For most other necessities, such as groceries, banking and entertainment, you will have to make a trip to the downtown area. Here I will note as well that there are no computer or phone facilities in the Studentendorf. It is your responsibility and at your cost to bring a computer and obtain internet/phone service. One of the largest and most popular companies in Germany for this service is Deutsche Telecom (T Mobile). Their office is located downtown as well (12). I will warn you that T-Com tends to be very bureaucratic (like many German/European institutions) and you might find yourself frustrated by the kind of service you receive. As Americans, we expect prompt, friendly and efficient service. You will find a different concept in service in Germany, though signs will normally belie this with declarations of dedication to service. The alternative to not obtaining broadband and bringing your own computer is to use the university computer labs. Keep in mind though that there is only one main computer lab (located downtown) on the fourth floor and that it is in constant demand. You might wait anywhere from 5-45 minutes for a computer, depending on what time of day you go. I would advise going later in the evening or early in the morning. You’ll be more likely then to find open computers and get one right away. There are smaller computer labs located throughout the different academic buildings, but they are smaller and more limited in availability (the one for the languages was only open until 5 and used frequently during the day for classes.) The main computer lab is only open until 9 p.m. The operators of the computer lab will normally start asking everyone to leave and shutting the computers off 15 minutes early, so be prepared to pack your bags and clear out by 8:45. As for phone service, this is what I did. I went with some friends to Mediamarkt (6) and got myself a cheap cell phone (around 27 Euro) and had it activated on the spot. For the rest of the semester I purchased minutes through cards sold at Mediamarkt. A word of advice; do not purchase these cards from vending machines on the street. It may seem more convenient, but I lost money in those machines twice and there is little you can do to get that money back.

Weather in Germany can be somewhat tricky as well. At least in middle Germany, it rains continuously. Most of the time this rain is actually a sprinkle, but you should always keep an umbrella with you. This weather normally lasts from the beginning of October until late April. Summers are generally similar to those in Wisconsin. Temperatures are always given in Celsius; therefore, it would be advantageous to re-familiarize yourself with a simple formula to translate that to Fahrenheit, at least until you become accustomed to “thinking” in Celsius. Winters and summers are both generally relatively milder than the extremes that we experience in Wisconsin. These temperatures range from about 1 degree Celsius in January-34 degrees Fahrenheit to 19 degrees Celsius in July- 66 degrees Fahrenheit in the state of Hessen.

Chapter 4: The University: Optional Intensive Language Course, Orientation Program, Courses, and Campus
During the summer, the university will send you an information sheet regarding the orientation and intensive language program. There is a fee of about 250 Euro (330 US Dollars at a 1 Euro to 1.33 Dollar exchange rate- March 26, 2007). Since wire transfers can be tricky, and they do ask for the payment beforehand, make sure everything is done correctly. A few weeks after my arrival I was notified that I still owed 25 Euro for the program, though I did not understand why. Although it was not explained to me as to why I owed this money, I realized later that I had not paid my orientation fee. As well, make sure to depart two evenings before the first day of orientation. I was told to come within a few days of the start date, and when I arrived in the afternoon of the first day, I was reprimanded for having missed the first day of orientation. Although I previously laid out directions to reach Marburg, for the sake of clarity I will post here directions that come directly from the Philipps-University website:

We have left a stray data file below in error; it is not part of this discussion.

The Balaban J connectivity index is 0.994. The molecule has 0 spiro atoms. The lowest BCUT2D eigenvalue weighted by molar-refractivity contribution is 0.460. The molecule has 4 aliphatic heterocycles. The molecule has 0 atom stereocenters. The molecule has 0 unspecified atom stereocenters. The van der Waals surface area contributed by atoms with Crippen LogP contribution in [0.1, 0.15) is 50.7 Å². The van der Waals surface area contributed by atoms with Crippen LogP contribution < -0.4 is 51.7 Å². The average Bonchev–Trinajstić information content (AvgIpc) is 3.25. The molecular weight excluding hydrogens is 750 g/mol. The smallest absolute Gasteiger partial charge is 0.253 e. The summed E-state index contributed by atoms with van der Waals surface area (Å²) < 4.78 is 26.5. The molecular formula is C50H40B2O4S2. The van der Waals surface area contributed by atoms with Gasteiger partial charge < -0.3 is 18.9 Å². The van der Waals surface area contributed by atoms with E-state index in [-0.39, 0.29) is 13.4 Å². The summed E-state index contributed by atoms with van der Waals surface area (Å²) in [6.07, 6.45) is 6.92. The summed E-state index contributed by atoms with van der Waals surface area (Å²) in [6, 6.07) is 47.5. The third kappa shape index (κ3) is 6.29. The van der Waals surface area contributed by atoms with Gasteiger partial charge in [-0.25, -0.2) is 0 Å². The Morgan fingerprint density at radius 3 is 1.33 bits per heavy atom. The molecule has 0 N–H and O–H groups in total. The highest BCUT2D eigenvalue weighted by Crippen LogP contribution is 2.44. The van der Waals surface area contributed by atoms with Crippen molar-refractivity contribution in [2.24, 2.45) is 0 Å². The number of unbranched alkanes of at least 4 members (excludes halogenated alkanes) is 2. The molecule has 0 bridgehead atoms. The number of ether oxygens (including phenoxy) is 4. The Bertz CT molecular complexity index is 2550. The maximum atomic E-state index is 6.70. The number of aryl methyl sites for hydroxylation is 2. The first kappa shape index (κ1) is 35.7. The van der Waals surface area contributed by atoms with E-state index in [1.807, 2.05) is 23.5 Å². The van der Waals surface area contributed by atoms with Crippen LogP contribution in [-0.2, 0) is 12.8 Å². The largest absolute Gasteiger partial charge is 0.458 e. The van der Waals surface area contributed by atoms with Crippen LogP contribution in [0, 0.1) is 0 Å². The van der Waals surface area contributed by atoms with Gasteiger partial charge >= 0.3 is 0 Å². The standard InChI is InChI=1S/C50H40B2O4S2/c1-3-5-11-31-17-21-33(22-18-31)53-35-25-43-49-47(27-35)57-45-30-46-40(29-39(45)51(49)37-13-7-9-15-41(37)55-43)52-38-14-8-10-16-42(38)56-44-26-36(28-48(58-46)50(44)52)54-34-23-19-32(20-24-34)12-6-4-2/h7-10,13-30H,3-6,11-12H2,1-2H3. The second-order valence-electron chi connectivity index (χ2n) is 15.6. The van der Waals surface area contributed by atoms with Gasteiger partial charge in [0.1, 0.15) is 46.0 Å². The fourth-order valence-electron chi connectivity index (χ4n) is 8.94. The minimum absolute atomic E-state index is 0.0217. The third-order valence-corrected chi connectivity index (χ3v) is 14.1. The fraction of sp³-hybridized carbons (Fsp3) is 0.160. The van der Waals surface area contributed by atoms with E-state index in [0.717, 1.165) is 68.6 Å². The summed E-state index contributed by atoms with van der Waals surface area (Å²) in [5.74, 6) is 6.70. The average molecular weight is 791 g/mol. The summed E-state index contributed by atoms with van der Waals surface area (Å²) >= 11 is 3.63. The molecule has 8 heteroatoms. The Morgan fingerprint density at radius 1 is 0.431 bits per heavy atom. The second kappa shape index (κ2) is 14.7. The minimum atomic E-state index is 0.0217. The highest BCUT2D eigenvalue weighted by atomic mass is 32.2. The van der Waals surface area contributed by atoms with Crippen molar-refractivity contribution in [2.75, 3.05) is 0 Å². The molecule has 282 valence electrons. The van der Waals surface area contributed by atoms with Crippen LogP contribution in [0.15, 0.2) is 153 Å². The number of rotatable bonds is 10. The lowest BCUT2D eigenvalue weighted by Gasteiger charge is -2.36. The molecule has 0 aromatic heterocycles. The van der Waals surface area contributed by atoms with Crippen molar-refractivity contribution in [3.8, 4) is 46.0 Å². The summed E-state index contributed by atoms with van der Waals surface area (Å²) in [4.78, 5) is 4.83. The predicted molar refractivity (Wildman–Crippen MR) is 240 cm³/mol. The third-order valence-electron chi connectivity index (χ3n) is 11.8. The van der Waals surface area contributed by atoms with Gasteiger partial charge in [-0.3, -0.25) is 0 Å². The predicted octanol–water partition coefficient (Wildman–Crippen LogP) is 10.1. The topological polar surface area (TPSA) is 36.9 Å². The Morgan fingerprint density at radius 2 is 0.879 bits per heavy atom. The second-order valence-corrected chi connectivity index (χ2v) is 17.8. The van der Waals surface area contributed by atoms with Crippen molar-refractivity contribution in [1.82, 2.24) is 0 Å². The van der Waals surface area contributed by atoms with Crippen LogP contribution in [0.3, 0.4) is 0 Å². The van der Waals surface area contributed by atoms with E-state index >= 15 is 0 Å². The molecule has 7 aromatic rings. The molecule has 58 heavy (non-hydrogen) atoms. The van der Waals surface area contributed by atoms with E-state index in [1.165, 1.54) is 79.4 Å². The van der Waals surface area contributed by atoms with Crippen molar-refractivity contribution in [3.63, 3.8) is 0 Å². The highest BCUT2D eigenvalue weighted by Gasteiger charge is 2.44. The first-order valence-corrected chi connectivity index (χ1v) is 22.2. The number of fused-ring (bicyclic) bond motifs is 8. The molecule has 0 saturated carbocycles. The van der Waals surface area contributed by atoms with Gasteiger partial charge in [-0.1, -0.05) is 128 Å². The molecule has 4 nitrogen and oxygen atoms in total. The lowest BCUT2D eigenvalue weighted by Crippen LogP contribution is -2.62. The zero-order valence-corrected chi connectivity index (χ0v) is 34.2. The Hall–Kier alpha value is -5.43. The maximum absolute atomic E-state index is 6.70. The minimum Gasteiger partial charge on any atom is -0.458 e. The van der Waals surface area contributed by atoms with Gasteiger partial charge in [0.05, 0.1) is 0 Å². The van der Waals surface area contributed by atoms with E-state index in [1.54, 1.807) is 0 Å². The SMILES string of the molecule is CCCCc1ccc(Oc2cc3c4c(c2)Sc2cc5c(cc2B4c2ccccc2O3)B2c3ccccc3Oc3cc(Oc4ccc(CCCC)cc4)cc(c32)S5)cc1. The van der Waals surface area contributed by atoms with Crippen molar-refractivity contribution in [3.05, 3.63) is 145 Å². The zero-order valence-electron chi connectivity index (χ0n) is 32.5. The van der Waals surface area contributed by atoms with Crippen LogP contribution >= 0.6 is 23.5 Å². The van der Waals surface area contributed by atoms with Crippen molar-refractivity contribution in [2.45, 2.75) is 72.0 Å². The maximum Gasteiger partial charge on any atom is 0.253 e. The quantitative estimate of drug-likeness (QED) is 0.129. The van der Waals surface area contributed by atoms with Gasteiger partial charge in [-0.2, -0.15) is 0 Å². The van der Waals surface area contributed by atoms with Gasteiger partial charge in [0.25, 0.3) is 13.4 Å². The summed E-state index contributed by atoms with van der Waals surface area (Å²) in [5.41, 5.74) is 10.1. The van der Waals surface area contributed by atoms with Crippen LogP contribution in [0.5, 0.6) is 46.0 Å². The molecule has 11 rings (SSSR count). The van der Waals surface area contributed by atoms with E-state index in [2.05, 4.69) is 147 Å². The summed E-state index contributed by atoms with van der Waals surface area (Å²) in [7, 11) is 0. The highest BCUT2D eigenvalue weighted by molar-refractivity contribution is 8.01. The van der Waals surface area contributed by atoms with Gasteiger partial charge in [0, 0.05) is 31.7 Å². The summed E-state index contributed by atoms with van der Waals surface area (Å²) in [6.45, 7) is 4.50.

If you arrive at Terminal 1 of Frankfurt Airport:

  • Pick up your luggage on the arrivals level

  • Follow the signs to the Regional Train Station (Regionalbahnhof)

  • Buy a train ticket to Marburg / Lahn (max. EUR 20) in the Travel Center (Reisezentrum)

  • Take the S-Bahn to Frankfurt Main Train Station ("Hauptbahnhof") (approx. 10 min.)

  • Change trains to go to Marburg

Arrival at Terminal 2 of Frankfurt Airport:

  • Pick up luggage on the arrivals level

  • Take the direct shuttle bus to the airport train stations (the shuttle stop is on level two just outside the terminal. The Shuttle leaves every 10 minutes from 5:00 am to 12:30 am. Between 12:30 am and 5:00 am you should follow the signs “Train Stations via Sky Line")

  • Buy a train ticket to Marburg / Lahn (max. Euro 20) in the Travel Center (Reisezentrum)

  • Take the S-Bahn to Frankfurt Main Train Station ("Hauptbahnhof") (approx. 10 min.)

  • Change trains to go to Marburg

Train to Marburg

The train trip from Frankfurt’s Main Train Station ("Hauptbahnhof") to Marburg Hauptbahnhof lasts about one hour. The trains depart every sixty minutes between 5:22 am and 10:22 pm and at 11:27 pm from Monday to Saturday. On Sunday, the trains depart between 7:22 am and 10:23 pm. There is an additional train on Saturday and Sunday at 12:27 am.

Do not travel without a valid ticket! Please do not leave the train at the Marburg South stop ("Marburg Süd"), but continue on to the next stop, which is the Marburg Lahn Main Train Station ("Hauptbahnhof")!